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The Academic and Labor Market Returns of University Professors

Author

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  • Braga, Michela

    () (University of Milan)

  • Paccagnella, Marco

    () (OECD)

  • Pellizzari, Michele

    () (University of Geneva)

Abstract

This paper estimates the impact of college teaching on students' academic achievement and labor market outcomes using administrative data from Bocconi University (Italy) matched with Italian tax records. The estimation exploits the random allocation of students to teachers in a fixed sequence of compulsory courses. We find that good teaching matters more for the labor market than for academic performance. Moreover, the professors who are best at improving the academic achievement of their best students are also the ones who boost their earnings the most. On the contrary, for low ability students the academic and labor market returns of teachers are largely uncorrelated. We also find that professors who are good at teaching high ability students are often not the best teachers for the least able ones. These findings can be rationalized in a model where teaching is a multi-dimensional activity with each dimension having differential returns on the students' academic outcomes and labor market success.

Suggested Citation

  • Braga, Michela & Paccagnella, Marco & Pellizzari, Michele, 2014. "The Academic and Labor Market Returns of University Professors," IZA Discussion Papers 7902, Institute of Labor Economics (IZA).
  • Handle: RePEc:iza:izadps:dp7902
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    References listed on IDEAS

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    1. Braga, Michela & Paccagnella, Marco & Pellizzari, Michele, 2014. "Evaluating students’ evaluations of professors," Economics of Education Review, Elsevier, vol. 41(C), pages 71-88.
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    7. Giacomo De Giorgi & Michele Pellizzari & William Gui Woolston, 2012. "Class Size And Class Heterogeneity," Journal of the European Economic Association, European Economic Association, vol. 10(4), pages 795-830, August.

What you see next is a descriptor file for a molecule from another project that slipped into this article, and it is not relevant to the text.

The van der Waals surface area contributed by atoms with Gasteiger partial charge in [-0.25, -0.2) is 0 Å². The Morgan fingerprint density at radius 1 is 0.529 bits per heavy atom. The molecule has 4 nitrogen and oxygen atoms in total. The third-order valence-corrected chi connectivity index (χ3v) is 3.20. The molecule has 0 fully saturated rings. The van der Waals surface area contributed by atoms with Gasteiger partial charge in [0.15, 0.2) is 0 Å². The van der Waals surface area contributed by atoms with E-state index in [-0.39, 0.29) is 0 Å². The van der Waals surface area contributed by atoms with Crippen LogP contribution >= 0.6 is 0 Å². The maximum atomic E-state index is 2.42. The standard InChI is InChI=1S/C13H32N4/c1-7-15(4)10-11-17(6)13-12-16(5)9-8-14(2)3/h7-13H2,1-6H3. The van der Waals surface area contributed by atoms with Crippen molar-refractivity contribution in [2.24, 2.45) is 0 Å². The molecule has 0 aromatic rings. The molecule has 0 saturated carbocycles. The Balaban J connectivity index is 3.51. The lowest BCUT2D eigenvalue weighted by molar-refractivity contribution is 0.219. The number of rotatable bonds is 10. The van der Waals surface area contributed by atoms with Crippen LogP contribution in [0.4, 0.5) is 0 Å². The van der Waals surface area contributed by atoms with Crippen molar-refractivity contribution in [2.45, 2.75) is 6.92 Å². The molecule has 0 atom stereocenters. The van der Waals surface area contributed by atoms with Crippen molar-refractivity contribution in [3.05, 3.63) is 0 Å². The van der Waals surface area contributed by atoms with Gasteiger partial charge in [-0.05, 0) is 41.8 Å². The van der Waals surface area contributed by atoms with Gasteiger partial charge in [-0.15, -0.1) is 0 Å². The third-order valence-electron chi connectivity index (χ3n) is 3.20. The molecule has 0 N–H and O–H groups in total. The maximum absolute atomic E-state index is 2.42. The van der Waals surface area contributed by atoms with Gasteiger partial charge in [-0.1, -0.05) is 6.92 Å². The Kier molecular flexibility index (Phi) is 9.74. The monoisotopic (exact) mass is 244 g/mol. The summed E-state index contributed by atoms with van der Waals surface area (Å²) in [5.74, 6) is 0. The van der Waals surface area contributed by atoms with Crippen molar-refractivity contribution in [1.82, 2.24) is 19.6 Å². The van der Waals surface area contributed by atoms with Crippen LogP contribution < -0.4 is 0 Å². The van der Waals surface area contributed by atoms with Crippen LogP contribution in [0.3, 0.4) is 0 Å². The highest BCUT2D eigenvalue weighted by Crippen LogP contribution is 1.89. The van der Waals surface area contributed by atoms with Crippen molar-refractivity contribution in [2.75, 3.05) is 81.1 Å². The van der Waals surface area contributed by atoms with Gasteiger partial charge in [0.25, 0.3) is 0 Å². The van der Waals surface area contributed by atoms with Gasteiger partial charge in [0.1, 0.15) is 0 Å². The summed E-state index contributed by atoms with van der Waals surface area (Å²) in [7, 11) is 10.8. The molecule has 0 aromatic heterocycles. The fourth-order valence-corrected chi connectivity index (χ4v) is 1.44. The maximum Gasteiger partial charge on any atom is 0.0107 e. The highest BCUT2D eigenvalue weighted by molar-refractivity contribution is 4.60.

8. Scott E. Carrell & James E. West, 2010. "Does Professor Quality Matter? Evidence from Random Assignment of Students to Professors," Journal of Political Economy, University of Chicago Press, vol. 118(3), pages 409-432, June.
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    Cited by:

    1. Maia Güell & Michele Pellizzari & Giovanni Pica & José V. Rodríguez Mora, 2018. "Correlating Social Mobility and Economic Outcomes," Economic Journal, Royal Economic Society, vol. 128(612), pages 353-403, July.
    2. Ali Palali & Roel van Elk & Jonneke Bolhaar & Iryna Rud, 2017. "Are good researchers also good teachers? The relationship between research quality and teaching quality," CPB Discussion Paper 347.rdf, CPB Netherlands Bureau for Economic Policy Analysis.
    3. Pieter De Vlieger & Brian Jacob & Kevin Stange, 2018. "Measuring Instructor Effectiveness in Higher Education," NBER Chapters, in: Productivity in Higher Education, pages 209-258, National Bureau of Economic Research, Inc.
    4. Brodaty, Thibault & Gurgand, Marc, 2016. "Good peers or good teachers? Evidence from a French University," Economics of Education Review, Elsevier, vol. 54(C), pages 62-78.
    5. Rodríguez, Rosa & Rubio, Gonzalo, 2016. "Teaching quality and academic research," International Review of Economics Education, Elsevier, vol. 23(C), pages 10-27.
    6. Ali Palali & Roel van Elk & Jonneke Bolhaar & Iryna Rud, 2017. "Are good researchers also good teachers? The relationship between research quality and teaching quality," CPB Discussion Paper 347, CPB Netherlands Bureau for Economic Policy Analysis.

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    More about this item

    Keywords

    higher education; teacher quality;

    JEL classification:

    • I20 - Health, Education, and Welfare - - Education - - - General
    • M55 - Business Administration and Business Economics; Marketing; Accounting; Personnel Economics - - Personnel Economics - - - Labor Contracting Devices

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